Tomorrow we have another bundle of hundred years of joy as we look at yet another in the series of inglorious atrocities of the Civil War when our own people turned against each other.
his began in west Mayo and ended in adjacent County Sligo with events surrounding the so-called ‘Storming of Ballina’. Popular legend has it that while Free State soldiers held off their masses, anti-Treaty forces under the command of Commander Liam Pilkington overwhelmed the garrison and retook this magnificent city, carrying 100 rifles, 20,000 rounds of ammunition and 25,000 pounds in their possession bring stock.
Again, one has to face the awfulness of it all, and it also raises the age-old questions of who is and isn’t remembered by popular lore. The events in Ballina led to the death of Joe Ring, a valiant fighter in the Revolutionary War, a founding leader of that state’s first police force, and a commander of the army that defended that country’s first government.
After his release from Frongoch, he re-engaged in IRA activities, resulting in his widowed mother losing her husband’s RIC pension
To reflect on who is remembered and who is not, take the example of Kevin Barry, who famously “gave his young life for the cause of liberty” when he attacked a British Army bread wagon on September 20, 1920, leading to a historic became an icon. Much of his enduring fame is credited to the rebel song, and part of that to his youthful, athletic photograph, although few mention that he wore a rugby shirt rather than a GAA shirt.
Far fewer people remember Frank Flood, only months older than Kevin Barry when he was executed at Mountjoy Prison in March 1921, and only nine months after Barry was killed. Frank Flood was the youngest of a group that later became known as “The Forgotten 10”.
That says a lot. Likewise, few remember Michael Joseph Ring. But his name and that of many others deserve to be remembered.
But let’s go back to Ballina in September 1922 and keep things a little simpler. On Tuesday, September 12, 1922, the main action took place when most of the pro-treaty forces were at a funeral mass and the anti-treaty side retook the city.
This was a reversal of an action earlier in the month when Free State forces captured Ballina by landing from the sea. Joe Ring, who had been seconded back to the National Army from the Young Civic Guards, commanded this operation, which proved successful and challenged the anti-treaty group’s claims of commanding all of western Mayo.
This so-called ‘naval project’ was part of a similar series of sea landings in Limerick, Cork and Kerry and undoubtedly shortened the heartbreaking conflict known in Irish as ‘Cogadh na gCarad’ – the war between friends.
Joe Ring’s story is interesting for many reasons. He was born Michael Joseph Ring on August 17, 1891 in Westport. His father was a sergeant in the RIC and he was the fourth in a family of eight.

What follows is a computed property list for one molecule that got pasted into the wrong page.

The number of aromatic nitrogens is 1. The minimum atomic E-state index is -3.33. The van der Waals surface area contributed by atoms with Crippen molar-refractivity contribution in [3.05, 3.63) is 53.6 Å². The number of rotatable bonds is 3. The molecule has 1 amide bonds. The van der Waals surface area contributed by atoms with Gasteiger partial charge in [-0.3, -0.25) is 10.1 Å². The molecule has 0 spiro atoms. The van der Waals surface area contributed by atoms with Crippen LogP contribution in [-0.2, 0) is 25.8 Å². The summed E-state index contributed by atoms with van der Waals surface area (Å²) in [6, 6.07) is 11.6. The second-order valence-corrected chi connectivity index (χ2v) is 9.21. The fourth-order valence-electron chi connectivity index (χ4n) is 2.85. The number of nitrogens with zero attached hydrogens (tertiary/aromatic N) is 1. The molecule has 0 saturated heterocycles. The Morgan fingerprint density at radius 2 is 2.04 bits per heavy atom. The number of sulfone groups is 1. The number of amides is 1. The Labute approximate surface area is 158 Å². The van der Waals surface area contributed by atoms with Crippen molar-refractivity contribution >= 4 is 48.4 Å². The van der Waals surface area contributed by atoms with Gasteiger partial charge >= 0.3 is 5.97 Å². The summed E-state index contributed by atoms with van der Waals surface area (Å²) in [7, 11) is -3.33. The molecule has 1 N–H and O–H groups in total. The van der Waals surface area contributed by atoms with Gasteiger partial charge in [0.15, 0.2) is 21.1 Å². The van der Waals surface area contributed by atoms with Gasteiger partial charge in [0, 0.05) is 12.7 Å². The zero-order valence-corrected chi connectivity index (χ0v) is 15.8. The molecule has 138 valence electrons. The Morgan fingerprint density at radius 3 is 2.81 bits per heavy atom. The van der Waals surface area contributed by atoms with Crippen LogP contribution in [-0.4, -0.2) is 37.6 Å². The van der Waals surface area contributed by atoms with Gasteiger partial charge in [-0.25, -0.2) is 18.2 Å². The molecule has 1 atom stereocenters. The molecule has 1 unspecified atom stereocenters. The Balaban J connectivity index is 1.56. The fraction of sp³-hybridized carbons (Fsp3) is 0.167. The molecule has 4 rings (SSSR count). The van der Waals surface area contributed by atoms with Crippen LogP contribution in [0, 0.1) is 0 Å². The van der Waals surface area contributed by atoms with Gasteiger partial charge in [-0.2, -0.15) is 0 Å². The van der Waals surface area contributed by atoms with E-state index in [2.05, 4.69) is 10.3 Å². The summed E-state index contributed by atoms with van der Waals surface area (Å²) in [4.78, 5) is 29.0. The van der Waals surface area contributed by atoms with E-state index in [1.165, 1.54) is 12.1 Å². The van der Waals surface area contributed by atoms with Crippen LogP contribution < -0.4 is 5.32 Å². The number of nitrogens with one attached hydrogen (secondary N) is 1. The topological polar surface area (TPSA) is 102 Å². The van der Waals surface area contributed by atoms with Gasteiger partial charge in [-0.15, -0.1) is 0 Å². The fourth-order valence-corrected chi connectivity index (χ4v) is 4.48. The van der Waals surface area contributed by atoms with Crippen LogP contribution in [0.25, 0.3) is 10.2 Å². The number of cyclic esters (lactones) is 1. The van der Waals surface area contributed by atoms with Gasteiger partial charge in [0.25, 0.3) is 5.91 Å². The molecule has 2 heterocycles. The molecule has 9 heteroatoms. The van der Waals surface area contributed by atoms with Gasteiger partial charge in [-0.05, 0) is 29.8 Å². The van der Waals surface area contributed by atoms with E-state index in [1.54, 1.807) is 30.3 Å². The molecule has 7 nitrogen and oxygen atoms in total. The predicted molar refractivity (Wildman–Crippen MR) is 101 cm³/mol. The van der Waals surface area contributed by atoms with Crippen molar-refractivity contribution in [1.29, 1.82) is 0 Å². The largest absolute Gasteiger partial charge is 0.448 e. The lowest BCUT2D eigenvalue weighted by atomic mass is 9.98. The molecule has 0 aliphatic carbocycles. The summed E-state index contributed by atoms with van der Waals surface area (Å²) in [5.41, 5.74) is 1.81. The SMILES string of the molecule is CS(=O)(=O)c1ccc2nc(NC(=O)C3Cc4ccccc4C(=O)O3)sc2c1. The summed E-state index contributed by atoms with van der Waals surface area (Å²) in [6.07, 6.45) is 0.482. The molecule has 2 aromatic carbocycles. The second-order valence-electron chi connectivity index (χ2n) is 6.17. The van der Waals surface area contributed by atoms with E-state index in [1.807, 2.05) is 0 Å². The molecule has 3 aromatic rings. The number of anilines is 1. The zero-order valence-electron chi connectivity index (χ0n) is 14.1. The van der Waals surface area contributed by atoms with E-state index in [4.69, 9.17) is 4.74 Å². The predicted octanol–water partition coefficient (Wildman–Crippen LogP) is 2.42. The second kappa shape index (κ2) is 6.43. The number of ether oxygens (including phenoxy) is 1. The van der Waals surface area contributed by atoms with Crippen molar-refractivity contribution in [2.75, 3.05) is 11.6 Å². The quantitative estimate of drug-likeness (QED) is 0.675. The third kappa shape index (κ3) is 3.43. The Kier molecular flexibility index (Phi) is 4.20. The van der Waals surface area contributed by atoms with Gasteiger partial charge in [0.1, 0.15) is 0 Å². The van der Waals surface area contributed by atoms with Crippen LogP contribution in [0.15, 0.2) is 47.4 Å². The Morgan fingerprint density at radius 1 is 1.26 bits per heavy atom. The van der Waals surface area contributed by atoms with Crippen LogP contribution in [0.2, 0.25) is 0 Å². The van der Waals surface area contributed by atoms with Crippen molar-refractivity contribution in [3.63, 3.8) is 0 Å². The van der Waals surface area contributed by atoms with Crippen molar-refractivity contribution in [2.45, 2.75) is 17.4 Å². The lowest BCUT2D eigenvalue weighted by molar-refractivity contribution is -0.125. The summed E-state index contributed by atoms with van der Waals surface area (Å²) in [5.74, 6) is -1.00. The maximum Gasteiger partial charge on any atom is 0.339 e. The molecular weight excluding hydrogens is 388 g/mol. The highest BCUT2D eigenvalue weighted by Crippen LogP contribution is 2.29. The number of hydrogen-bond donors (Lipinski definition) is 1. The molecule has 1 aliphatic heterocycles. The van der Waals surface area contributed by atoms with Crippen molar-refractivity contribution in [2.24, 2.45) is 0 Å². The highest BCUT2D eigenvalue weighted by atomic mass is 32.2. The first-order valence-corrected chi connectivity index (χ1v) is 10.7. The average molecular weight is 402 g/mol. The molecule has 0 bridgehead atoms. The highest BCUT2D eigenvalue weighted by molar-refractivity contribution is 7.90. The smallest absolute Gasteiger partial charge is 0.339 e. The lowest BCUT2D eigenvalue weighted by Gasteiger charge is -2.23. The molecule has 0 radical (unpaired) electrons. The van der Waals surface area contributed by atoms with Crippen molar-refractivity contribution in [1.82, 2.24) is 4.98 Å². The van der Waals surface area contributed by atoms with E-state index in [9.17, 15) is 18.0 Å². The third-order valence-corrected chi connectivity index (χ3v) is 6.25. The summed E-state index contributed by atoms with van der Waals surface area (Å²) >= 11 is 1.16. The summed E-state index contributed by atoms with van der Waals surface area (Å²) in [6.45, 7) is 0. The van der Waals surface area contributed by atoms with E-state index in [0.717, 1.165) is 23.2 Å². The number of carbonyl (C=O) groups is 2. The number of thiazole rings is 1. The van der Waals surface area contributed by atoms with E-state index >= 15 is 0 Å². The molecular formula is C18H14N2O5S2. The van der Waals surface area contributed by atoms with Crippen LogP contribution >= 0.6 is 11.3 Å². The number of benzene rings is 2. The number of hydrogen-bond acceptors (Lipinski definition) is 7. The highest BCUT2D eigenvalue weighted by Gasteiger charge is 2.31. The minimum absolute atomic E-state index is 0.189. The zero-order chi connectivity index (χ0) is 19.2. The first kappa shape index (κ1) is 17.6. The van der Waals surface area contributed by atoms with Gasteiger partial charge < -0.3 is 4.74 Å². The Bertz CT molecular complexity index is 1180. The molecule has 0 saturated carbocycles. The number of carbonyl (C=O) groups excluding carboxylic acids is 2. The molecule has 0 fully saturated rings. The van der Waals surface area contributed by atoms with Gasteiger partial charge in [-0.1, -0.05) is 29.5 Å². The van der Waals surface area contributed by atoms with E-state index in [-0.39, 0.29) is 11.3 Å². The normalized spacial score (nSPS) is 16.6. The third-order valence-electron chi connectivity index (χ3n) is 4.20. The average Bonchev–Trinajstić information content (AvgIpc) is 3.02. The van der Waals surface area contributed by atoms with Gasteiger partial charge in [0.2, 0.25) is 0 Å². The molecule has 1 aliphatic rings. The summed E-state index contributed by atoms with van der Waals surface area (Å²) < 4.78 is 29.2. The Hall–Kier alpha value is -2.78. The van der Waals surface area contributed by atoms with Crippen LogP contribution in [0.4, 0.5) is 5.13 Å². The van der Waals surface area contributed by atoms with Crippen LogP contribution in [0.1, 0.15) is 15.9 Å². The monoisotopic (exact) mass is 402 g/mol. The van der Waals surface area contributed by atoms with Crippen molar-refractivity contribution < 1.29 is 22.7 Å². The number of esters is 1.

Three of his brothers emigrated to the United States and one, Jim, fought in the American armed forces in World War I.
Joe Ring joined the Westport Volunteers in 1915 and among his comrades was Major John MacBride, a Boer War veteran who was one of the leaders of the 1916 insurgents who was later executed.
After the 1916 Easter Rising, Ring was among those imprisoned and spent time with the likes of Michael Collins at the ‘revolutionary university’ of Frongoch in North Wales.
After his release, he re-engaged in IRA activities in western Mayo, resulting in his widowed mother losing her main source of livelihood, her late husband’s RIC pension. After the armistice of July 1921 that resulted in the settlement of the Anglo-Irish treaty, he was among the few IRA leaders in western Mayo to support the compromise solution.
Friends of the period believe this decision was heavily influenced by his post-1916 personal contacts with Michael Collins and An Garda Síochána founder Michael Staines, who made him Chief Superintendent in the fledgling force. Mr. Staines was very impressed by Joe Ring’s courage in combat during the Revolutionary War.
Joe Ring died in a hail of bullets from former IRA comrades
In the early days of the force, Joe Ring had to face a very dangerous dispute over the status of the former RIC members being inducted into the new police force. Many of them had been helpful in the struggle for independence, but there was understandable animosity between them and new recruits, many of whom were IRA fighters.
But soon, as the civil war gathered momentum, he was seconded back to the national army. After leading the capture of Ballina from the sea in late July 1922, he was back in the thick of it by mid-September trying to retake the city.
The anti-Treaty side had fought a strong rear guard as they were driven out of the city towards the Ox Mountains in neighboring Sligo. There, in Drumsheen, on September 14, 1922, Joe Ring was killed by a Republican bullet.
Joe Ring, who died in a hail of bullets from former IRA comrades, is a great-uncle of longtime Fine Gael Mayo TD, the feared Michael Ring. The former Government Minister says he is very proud of his great-uncle’s contribution to the fight for Irish freedom as a local founding member of the Volunteers.
He points to the unselfishness of his father’s uncle, who believed in Irish independence and statehood and paid for it with his life.
“Sometimes I wonder how much progress we’ve made in the last 100 years,” he says wistfully.
https://www.independent.ie/irish-news/centenaries/a-century-on-remembering-one-brave-fighter-felled-in-the-war-between-friends-41983737.html A century later, a brave fighter is remembered who fell in the “war between friends”.